Rule 6: A healthy runner beats an injured runner every time.
I’ve applied my colleague’s theory of running the least amount of miles and still winning to one of my often-injured college athletes. High mileage totals do you no good if they put you on the sideline instead of the starting line.
Target Totals: 
So exactly how many more miles does a marathoner need to log per week than a 10K or 5K runner? Here are some suggested weekly totals by event for elites versus the rest of us:

Miles Per Week
Runner5K10KHalf MarathonMarathon
Elite:  70-8080-100100-110100-140
Mortal:  20-2525-3030-4030-50

How Slow Should My Long Runs Be?

There are a number of reasons you should dial back the pace for those longer outings.

By  Susan Paul TUESDAY, SEPTEMBER 15, 2015, 9:05 AM

Becky asks: I'm training for my first marathon and preparing to do my first 20 mile run in a couple weeks. My training schedule for this run says “long, slow run pace.” My question is why is this run slower than others, and just how much slower do I run?
The marathon is unlike any other distance we train for in running. Typically you would train to run farther than the race distance itself; for example, when training for a 10K, you may want to do some 10-mile runs.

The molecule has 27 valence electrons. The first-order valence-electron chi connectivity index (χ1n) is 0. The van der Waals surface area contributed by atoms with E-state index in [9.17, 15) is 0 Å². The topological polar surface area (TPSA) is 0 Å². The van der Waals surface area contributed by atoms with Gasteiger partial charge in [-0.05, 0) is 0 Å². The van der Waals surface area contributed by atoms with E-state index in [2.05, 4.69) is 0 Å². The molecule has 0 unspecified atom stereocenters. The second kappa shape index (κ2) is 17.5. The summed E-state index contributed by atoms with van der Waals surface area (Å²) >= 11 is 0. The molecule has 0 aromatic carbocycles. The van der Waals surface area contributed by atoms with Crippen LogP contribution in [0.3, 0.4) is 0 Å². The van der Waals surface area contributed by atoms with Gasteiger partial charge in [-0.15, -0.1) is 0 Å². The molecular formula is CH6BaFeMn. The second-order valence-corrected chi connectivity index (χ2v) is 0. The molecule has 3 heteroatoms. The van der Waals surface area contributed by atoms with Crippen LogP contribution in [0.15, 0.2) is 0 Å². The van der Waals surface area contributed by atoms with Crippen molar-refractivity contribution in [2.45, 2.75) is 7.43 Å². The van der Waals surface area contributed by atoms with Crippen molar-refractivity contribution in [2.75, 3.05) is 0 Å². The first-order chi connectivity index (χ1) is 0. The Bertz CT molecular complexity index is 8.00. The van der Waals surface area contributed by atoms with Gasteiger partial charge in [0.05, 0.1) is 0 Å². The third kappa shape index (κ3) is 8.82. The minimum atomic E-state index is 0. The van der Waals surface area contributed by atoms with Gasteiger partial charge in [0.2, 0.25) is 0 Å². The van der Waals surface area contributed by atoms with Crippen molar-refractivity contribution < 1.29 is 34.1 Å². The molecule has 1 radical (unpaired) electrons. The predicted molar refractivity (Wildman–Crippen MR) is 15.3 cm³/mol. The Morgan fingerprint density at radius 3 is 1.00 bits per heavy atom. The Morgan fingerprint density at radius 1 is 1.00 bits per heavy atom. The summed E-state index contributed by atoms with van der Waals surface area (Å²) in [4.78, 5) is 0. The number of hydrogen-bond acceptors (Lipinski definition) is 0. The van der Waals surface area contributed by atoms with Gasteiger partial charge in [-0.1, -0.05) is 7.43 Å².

When marathon training, your longest runs are usually in the 20 to 23 mile range. This is because these long miles cause a great deal of wear and tear on your body. The effort needed to run 26 miles is best saved for race day.
Not all of your training runs are designated as slow, as you noted. Some of your training runs should be at or close to your goal race pace, and some of your shorter runs may be faster than your goal race pace. The distance and purpose of a training run determines the appropriate pace.
Pace depends upon the design of you training plan as well, but typically, runs in the 12 to 16 mile range are run either at goal race pace or just slightly slower than goal race pace. Runs of 10 miles or less may be done at goal race pace to even faster than goal race pace. This variety of training paces benefits you in many ways because it recruits different muscle fibers, reduces injury risk, targets different energy sources, and results in providing a broader fitness base.
In this case, it's important to define "long." In marathon training, runs of 18 miles or more are usually considered long runs and run at a slower pace.